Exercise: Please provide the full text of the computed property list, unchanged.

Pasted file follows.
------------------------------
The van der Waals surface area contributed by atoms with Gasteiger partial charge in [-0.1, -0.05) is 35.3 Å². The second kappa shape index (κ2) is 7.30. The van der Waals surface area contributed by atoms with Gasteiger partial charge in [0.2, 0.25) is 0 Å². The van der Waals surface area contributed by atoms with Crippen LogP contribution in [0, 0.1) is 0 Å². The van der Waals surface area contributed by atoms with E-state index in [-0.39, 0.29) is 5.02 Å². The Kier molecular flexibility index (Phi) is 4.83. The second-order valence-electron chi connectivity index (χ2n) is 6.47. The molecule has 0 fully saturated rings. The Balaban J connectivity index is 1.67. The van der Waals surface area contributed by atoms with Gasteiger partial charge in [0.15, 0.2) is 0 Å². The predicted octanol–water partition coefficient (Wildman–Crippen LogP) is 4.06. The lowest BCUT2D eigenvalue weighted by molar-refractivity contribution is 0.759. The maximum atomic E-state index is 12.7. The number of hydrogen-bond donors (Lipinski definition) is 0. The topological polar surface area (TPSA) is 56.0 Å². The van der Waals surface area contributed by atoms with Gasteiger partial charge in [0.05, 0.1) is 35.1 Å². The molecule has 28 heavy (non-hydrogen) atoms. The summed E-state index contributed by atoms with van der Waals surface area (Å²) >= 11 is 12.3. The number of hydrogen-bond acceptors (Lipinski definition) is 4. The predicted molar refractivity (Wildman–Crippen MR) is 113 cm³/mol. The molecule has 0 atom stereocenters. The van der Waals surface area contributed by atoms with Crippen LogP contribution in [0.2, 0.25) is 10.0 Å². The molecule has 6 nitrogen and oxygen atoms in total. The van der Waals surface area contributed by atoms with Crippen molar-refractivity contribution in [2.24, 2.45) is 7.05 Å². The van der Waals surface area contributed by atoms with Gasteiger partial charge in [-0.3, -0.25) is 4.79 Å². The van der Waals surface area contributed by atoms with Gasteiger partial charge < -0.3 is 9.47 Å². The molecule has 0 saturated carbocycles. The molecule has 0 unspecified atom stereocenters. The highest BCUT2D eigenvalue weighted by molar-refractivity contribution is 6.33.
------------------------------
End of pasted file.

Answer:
The van der Waals surface area contributed by atoms with Gasteiger partial charge in [-0.1, -0.05) is 35.3 Å². The second kappa shape index (κ2) is 7.30. The van der Waals surface area contributed by atoms with Gasteiger partial charge in [0.2, 0.25) is 0 Å². The van der Waals surface area contributed by atoms with Crippen LogP contribution in [0, 0.1) is 0 Å². The van der Waals surface area contributed by atoms with E-state index in [-0.39, 0.29) is 5.02 Å². The Kier molecular flexibility index (Phi) is 4.83. The second-order valence-electron chi connectivity index (χ2n) is 6.47. The molecule has 0 fully saturated rings. The Balaban J connectivity index is 1.67. The van der Waals surface area contributed by atoms with Gasteiger partial charge in [0.15, 0.2) is 0 Å². The predicted octanol–water partition coefficient (Wildman–Crippen LogP) is 4.06. The lowest BCUT2D eigenvalue weighted by molar-refractivity contribution is 0.759. The maximum atomic E-state index is 12.7. The number of hydrogen-bond donors (Lipinski definition) is 0. The topological polar surface area (TPSA) is 56.0 Å². The van der Waals surface area contributed by atoms with Gasteiger partial charge in [0.05, 0.1) is 35.1 Å². The molecule has 28 heavy (non-hydrogen) atoms. The summed E-state index contributed by atoms with van der Waals surface area (Å²) >= 11 is 12.3. The number of hydrogen-bond acceptors (Lipinski definition) is 4. The predicted molar refractivity (Wildman–Crippen MR) is 113 cm³/mol. The molecule has 0 atom stereocenters. The van der Waals surface area contributed by atoms with Crippen LogP contribution in [0.2, 0.25) is 10.0 Å². The molecule has 6 nitrogen and oxygen atoms in total. The van der Waals surface area contributed by atoms with Crippen molar-refractivity contribution in [2.24, 2.45) is 7.05 Å². The van der Waals surface area contributed by atoms with Gasteiger partial charge in [-0.3, -0.25) is 4.79 Å². The van der Waals surface area contributed by atoms with Gasteiger partial charge < -0.3 is 9.47 Å². The molecule has 0 saturated carbocycles. The molecule has 0 unspecified atom stereocenters. The highest BCUT2D eigenvalue weighted by molar-refractivity contribution is 6.33.